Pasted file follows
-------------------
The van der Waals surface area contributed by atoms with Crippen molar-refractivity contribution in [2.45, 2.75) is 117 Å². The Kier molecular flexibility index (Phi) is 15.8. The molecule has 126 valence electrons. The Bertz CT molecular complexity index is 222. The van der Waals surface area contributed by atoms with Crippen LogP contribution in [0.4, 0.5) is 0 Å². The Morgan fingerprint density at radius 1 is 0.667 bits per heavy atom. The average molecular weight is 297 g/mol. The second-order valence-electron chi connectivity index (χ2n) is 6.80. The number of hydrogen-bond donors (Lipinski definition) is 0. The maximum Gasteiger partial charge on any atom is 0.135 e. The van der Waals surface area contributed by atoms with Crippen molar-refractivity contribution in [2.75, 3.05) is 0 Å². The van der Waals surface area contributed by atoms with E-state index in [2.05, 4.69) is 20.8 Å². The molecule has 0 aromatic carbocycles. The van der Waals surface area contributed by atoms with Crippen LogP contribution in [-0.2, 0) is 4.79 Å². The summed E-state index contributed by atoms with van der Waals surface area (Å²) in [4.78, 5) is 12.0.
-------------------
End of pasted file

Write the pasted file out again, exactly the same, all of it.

The van der Waals surface area contributed by atoms with Crippen molar-refractivity contribution in [2.45, 2.75) is 117 Å². The Kier molecular flexibility index (Phi) is 15.8. The molecule has 126 valence electrons. The Bertz CT molecular complexity index is 222. The van der Waals surface area contributed by atoms with Crippen LogP contribution in [0.4, 0.5) is 0 Å². The Morgan fingerprint density at radius 1 is 0.667 bits per heavy atom. The average molecular weight is 297 g/mol. The second-order valence-electron chi connectivity index (χ2n) is 6.80. The number of hydrogen-bond donors (Lipinski definition) is 0. The maximum Gasteiger partial charge on any atom is 0.135 e. The van der Waals surface area contributed by atoms with Crippen molar-refractivity contribution in [2.75, 3.05) is 0 Å². The van der Waals surface area contributed by atoms with E-state index in [2.05, 4.69) is 20.8 Å². The molecule has 0 aromatic carbocycles. The van der Waals surface area contributed by atoms with Crippen LogP contribution in [-0.2, 0) is 4.79 Å². The summed E-state index contributed by atoms with van der Waals surface area (Å²) in [4.78, 5) is 12.0.